The examples that I’ve quoted are just grains from a pot full of boiling rice. Subtle differences but differences nevertheless. In spite of all the understanding between my hubby and me, outside the sanctuary of our home with our own set rules, it irks to let the jerks of the patriarchal society judge or question the sanctity of our marriage or family. And if someone like me who enjoys a happy home has things to quote here and there, I can only imagine how difficult it would be for women whose basic feelings are ignored, neglected or taken for granted. Hey, I do know that there are women out there who misinterpret feminism as their right to control men just like there are men who use ‘culture’ to continue their chauvinism. Allow me to exclude the exceptions in this post and talk to the rest.
I still love to cook and dress to please my husband. That is because I love to see that smile on the face of the man I love and not because someone has defined that as a wife’s duty. He likes to give me a head massage at the end of a tough day because he likes to see the woman he loves relax, even if someone mocks him for doting his wife. We wait for each other at mealtimes to have a meal together and when one of us is hungry while the other is busy, we still go ahead and eat. These are intimacies that we share because we want to, for ourselves and not for some cultural policemen/policewomen who had set different standards of living for men and women. Feminism is not about threatening these intimacies. It is about letting us be and deciding for ourselves what feels intimate to us without a pre-set list of dos and don’ts.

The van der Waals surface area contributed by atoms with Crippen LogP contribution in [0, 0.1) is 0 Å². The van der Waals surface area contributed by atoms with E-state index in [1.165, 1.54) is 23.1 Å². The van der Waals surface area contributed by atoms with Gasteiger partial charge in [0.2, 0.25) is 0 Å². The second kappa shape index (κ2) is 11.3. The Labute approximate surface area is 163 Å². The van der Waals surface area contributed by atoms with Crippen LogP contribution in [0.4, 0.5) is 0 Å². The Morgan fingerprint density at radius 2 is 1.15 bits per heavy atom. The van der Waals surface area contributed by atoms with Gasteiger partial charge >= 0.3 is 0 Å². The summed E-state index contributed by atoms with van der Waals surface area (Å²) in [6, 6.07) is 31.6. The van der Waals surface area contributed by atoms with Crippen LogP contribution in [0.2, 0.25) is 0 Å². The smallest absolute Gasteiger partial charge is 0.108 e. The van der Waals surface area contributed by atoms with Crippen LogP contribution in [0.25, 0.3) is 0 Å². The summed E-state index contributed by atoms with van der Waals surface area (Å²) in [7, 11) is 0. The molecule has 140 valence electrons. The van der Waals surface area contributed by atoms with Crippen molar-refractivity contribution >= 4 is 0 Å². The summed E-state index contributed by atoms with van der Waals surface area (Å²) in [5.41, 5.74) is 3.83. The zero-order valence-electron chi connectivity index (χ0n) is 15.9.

A couple of days back, an old friend congratulated me on a controversial blog post that I wrote, saying that I am lucky to have a husband who has given me the freedom to write one such. I am of course lucky to have the husband I do for his honest and natural expression of love and care and not for the freedom he gives. With all due respect, my freedom is mine and not his to give. Everybody’s freedom is their own natural right and not for anyone else to give or take. I think that is or should be the point that feminism today should be addressing. The educational, economic and political sectors are vastly covered. It is the moms, dads, brothers, sisters, in-laws, husbands and wives who should be talked to for families are the places where society begins. Let feminism help lay the foundation for families to build a bias-less society. A society where our daughters don’t crib for the same reasons that we do today.